Come on in, pull up a chair, and enjoy the various opinion pieces here in the blog. Healthy discussion is welcome. Trolling is not.

I hope you’re doing well!

Oops.

I’ve finally moved the blog off Jekyll and accidentally screwed up the comment connections. –_– I was pulling from a list I’d outright downloaded, so don’t ask me how or where that happened. I assume I swapped some numbers in the URL.

Am going to have to wait until it’s all migrated to untangle.

Biting the bullet.

Am finally going to move this blog off Drupal. Have a post that will go up once that is, but I’m also seeking to transfer all content (and comment threads) over to the new install. Stay tuned.

Hope y’all are well!

Public Profanity as “Unneighborly”?

Browsing my RSS feed this morning, I happened upon an article that made this argument, that use of profanity in public is both improper and unneighborly.

Thing is, that presupposes that the words are innately improper in public. If someone want to do so, fine, but it’s an assumption, not an objective, incontrovertible fact, and folks who claim it tend to assume that. The assumption may also have a lot to do with how and why some folks miss the point of the “No one was offended” counterargument.

First point to note is that “profanity” has a few meanings, and only one is use is forbidden in Scripture: taking the Lord’s name in vain. All Biblical commands against words refer specifically to word usage rather than specific words in themselves. No word or phrase is innately evil. “I love you” can be used in an an evil way. “Ow” and “huh” are expletives.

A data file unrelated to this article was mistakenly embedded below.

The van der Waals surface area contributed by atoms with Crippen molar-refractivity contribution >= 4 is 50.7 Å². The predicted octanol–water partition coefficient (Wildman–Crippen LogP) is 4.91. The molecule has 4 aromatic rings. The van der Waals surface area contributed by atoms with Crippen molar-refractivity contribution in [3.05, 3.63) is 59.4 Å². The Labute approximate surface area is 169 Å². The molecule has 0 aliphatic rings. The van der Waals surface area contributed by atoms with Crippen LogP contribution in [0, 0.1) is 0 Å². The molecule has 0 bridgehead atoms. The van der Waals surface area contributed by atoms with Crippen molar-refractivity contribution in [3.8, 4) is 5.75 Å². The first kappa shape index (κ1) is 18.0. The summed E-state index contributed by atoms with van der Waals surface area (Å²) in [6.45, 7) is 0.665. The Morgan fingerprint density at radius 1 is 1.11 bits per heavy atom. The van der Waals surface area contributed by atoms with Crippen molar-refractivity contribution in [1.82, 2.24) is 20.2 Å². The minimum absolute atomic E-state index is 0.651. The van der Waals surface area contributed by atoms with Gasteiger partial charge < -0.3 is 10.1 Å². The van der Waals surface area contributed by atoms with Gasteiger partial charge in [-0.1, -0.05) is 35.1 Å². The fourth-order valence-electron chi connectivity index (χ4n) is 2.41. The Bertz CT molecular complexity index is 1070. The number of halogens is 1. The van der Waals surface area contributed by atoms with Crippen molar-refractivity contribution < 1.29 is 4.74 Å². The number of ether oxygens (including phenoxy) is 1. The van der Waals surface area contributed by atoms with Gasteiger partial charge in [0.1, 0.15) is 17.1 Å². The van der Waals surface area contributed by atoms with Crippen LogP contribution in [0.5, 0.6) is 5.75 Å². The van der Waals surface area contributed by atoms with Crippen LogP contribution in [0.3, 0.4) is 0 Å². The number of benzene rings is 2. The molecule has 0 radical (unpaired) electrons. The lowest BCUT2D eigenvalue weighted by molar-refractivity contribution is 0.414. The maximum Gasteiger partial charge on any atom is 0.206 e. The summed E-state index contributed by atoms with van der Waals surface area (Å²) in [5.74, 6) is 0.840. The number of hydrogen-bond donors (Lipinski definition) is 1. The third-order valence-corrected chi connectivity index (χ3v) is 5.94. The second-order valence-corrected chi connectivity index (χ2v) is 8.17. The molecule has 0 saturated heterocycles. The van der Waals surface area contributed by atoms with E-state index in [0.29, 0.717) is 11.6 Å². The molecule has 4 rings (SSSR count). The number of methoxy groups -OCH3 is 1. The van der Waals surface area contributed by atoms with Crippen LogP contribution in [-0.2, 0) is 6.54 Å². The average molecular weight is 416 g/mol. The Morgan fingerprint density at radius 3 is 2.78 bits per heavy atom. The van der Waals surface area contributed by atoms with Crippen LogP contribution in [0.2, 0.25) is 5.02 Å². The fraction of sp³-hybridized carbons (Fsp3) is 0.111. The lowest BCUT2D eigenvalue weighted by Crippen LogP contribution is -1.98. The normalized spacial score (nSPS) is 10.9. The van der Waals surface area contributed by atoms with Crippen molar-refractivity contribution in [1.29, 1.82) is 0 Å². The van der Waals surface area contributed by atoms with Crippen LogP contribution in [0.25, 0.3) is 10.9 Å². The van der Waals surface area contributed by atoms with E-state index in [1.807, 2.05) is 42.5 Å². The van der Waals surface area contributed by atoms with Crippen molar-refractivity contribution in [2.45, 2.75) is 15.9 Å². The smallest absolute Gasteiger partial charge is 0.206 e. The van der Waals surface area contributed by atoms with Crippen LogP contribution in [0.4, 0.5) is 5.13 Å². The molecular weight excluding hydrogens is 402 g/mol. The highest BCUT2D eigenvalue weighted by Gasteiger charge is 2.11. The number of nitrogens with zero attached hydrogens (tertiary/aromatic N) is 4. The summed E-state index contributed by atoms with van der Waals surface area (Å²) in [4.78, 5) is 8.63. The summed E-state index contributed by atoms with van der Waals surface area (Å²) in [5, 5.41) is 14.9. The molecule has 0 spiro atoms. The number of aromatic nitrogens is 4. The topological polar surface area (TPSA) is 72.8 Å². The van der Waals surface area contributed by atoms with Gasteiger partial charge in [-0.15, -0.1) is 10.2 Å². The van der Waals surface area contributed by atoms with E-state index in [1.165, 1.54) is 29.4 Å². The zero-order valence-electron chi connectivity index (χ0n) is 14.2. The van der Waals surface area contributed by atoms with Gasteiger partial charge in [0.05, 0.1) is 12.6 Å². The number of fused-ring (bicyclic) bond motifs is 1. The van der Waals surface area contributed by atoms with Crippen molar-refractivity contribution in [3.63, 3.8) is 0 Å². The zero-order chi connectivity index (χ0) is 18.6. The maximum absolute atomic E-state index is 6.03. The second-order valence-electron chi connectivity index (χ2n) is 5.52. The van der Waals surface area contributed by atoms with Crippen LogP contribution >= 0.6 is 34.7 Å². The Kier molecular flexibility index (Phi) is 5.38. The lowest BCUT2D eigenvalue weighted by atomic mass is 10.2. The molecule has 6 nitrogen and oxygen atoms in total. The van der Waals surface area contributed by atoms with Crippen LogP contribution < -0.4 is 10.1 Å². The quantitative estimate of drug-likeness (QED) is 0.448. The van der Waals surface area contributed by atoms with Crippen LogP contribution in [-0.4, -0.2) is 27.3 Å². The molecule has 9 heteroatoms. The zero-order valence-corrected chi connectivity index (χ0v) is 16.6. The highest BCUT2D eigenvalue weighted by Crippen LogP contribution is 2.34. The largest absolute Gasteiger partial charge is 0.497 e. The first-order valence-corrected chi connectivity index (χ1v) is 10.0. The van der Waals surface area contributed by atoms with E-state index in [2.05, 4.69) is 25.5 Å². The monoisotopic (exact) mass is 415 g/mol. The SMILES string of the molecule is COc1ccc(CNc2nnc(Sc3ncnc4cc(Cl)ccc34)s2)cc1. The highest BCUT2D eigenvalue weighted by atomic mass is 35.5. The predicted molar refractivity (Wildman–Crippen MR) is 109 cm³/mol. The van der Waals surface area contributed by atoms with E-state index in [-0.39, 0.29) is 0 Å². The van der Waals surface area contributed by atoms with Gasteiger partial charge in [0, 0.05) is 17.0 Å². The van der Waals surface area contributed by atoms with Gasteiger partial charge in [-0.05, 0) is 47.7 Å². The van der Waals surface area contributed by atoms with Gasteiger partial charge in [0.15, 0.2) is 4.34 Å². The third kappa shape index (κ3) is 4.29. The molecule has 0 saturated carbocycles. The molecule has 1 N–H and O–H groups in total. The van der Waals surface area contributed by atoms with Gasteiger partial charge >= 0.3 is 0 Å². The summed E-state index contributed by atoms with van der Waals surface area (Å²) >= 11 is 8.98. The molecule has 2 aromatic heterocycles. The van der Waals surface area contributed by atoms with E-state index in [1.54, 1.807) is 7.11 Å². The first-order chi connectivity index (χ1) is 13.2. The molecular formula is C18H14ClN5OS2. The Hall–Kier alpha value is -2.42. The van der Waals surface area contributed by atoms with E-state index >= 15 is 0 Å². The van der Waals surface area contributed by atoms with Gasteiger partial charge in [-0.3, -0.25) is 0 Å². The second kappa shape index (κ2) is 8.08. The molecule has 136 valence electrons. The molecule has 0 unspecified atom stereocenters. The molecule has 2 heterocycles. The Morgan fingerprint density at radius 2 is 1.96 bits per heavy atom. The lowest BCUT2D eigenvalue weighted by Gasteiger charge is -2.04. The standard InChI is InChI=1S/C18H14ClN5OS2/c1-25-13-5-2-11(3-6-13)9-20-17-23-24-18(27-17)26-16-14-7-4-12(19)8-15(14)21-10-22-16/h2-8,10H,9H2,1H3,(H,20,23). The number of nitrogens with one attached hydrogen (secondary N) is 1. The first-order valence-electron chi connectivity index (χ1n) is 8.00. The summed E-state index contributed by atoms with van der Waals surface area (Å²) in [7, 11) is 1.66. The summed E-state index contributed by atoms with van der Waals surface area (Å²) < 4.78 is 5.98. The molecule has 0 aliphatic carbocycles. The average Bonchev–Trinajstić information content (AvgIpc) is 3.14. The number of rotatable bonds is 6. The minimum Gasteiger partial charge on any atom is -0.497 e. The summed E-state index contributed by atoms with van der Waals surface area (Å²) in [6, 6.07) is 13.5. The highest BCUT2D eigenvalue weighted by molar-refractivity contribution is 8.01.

Second: Words are tools. Even public profanity is a tool—it repels many Pharisaical toxic types who outright look for reasons to look down on others and who would be unhappy or offended no matter what. One notable verse, I Corinthians 5:11, tells us to not even eat with professing believers who engage in such behavior. (It’s part of “reviling"; modern language would call “reviling” verbal, emotional, and/or psychological abuse.)

Third, expecting others to share your scruples and have the same sense of propriety you do = directly violating the command to love others as we do ourselves.

Here’s why: it’s expecting a level of telepathy and action on others’ behalf towards us that is not returned to them. If you’re going to expect them to be aware of what you do and do not consider proper, then they should be able to expect you to be aware of what they do and do not consider proper, which equalizes the need for respect of each other’s boundaries.

In the post, the writer gave an example of disliking what language coworkers used around him…yet, per what he wrote, he never even asked his coworkers to refrain from using certain words in his hearing. Beside the fact that’s conflating “dislike” and “offense”, he’s expecting his coworkers to have the same values, background, and mindset as he does. That’s expecting telepathy, not engaging in healthy communication.